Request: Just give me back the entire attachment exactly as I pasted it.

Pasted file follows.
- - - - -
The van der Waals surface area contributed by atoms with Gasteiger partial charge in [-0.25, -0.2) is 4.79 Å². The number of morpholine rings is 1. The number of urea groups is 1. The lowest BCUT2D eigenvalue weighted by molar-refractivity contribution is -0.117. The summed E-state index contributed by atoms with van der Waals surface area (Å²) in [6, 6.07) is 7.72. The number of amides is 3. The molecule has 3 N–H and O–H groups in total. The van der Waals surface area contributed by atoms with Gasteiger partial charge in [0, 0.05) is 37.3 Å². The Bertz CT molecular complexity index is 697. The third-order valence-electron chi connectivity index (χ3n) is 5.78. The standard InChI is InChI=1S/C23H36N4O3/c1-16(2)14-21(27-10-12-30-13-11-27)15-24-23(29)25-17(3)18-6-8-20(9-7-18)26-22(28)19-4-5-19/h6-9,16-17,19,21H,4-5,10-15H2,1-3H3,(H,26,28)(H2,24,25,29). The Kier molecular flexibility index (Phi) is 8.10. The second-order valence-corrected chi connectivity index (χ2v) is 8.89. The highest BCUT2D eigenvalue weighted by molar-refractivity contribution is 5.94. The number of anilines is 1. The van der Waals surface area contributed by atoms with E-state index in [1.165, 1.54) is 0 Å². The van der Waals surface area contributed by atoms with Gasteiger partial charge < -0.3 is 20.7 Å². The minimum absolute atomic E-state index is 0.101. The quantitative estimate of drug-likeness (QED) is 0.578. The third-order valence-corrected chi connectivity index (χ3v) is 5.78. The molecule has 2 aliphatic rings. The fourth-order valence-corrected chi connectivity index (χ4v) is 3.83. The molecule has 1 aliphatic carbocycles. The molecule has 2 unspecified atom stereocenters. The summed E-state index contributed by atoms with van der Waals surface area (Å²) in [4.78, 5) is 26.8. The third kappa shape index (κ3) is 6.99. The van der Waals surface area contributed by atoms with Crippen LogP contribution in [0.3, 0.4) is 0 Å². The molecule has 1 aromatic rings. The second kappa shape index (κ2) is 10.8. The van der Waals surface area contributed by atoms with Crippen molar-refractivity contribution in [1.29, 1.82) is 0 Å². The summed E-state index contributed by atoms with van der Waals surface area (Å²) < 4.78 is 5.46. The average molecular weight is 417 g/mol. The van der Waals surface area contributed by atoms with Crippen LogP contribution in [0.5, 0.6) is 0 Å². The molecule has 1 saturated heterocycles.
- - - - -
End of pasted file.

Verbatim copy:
The van der Waals surface area contributed by atoms with Gasteiger partial charge in [-0.25, -0.2) is 4.79 Å². The number of morpholine rings is 1. The number of urea groups is 1. The lowest BCUT2D eigenvalue weighted by molar-refractivity contribution is -0.117. The summed E-state index contributed by atoms with van der Waals surface area (Å²) in [6, 6.07) is 7.72. The number of amides is 3. The molecule has 3 N–H and O–H groups in total. The van der Waals surface area contributed by atoms with Gasteiger partial charge in [0, 0.05) is 37.3 Å². The Bertz CT molecular complexity index is 697. The third-order valence-electron chi connectivity index (χ3n) is 5.78. The standard InChI is InChI=1S/C23H36N4O3/c1-16(2)14-21(27-10-12-30-13-11-27)15-24-23(29)25-17(3)18-6-8-20(9-7-18)26-22(28)19-4-5-19/h6-9,16-17,19,21H,4-5,10-15H2,1-3H3,(H,26,28)(H2,24,25,29). The Kier molecular flexibility index (Phi) is 8.10. The second-order valence-corrected chi connectivity index (χ2v) is 8.89. The highest BCUT2D eigenvalue weighted by molar-refractivity contribution is 5.94. The number of anilines is 1. The van der Waals surface area contributed by atoms with E-state index in [1.165, 1.54) is 0 Å². The van der Waals surface area contributed by atoms with Gasteiger partial charge < -0.3 is 20.7 Å². The minimum absolute atomic E-state index is 0.101. The quantitative estimate of drug-likeness (QED) is 0.578. The third-order valence-corrected chi connectivity index (χ3v) is 5.78. The molecule has 2 aliphatic rings. The fourth-order valence-corrected chi connectivity index (χ4v) is 3.83. The molecule has 1 aliphatic carbocycles. The molecule has 2 unspecified atom stereocenters. The summed E-state index contributed by atoms with van der Waals surface area (Å²) in [4.78, 5) is 26.8. The third kappa shape index (κ3) is 6.99. The van der Waals surface area contributed by atoms with Crippen LogP contribution in [0.3, 0.4) is 0 Å². The molecule has 1 aromatic rings. The second kappa shape index (κ2) is 10.8. The van der Waals surface area contributed by atoms with Crippen molar-refractivity contribution in [1.29, 1.82) is 0 Å². The summed E-state index contributed by atoms with van der Waals surface area (Å²) < 4.78 is 5.46. The average molecular weight is 417 g/mol. The van der Waals surface area contributed by atoms with Crippen LogP contribution in [0.5, 0.6) is 0 Å². The molecule has 1 saturated heterocycles.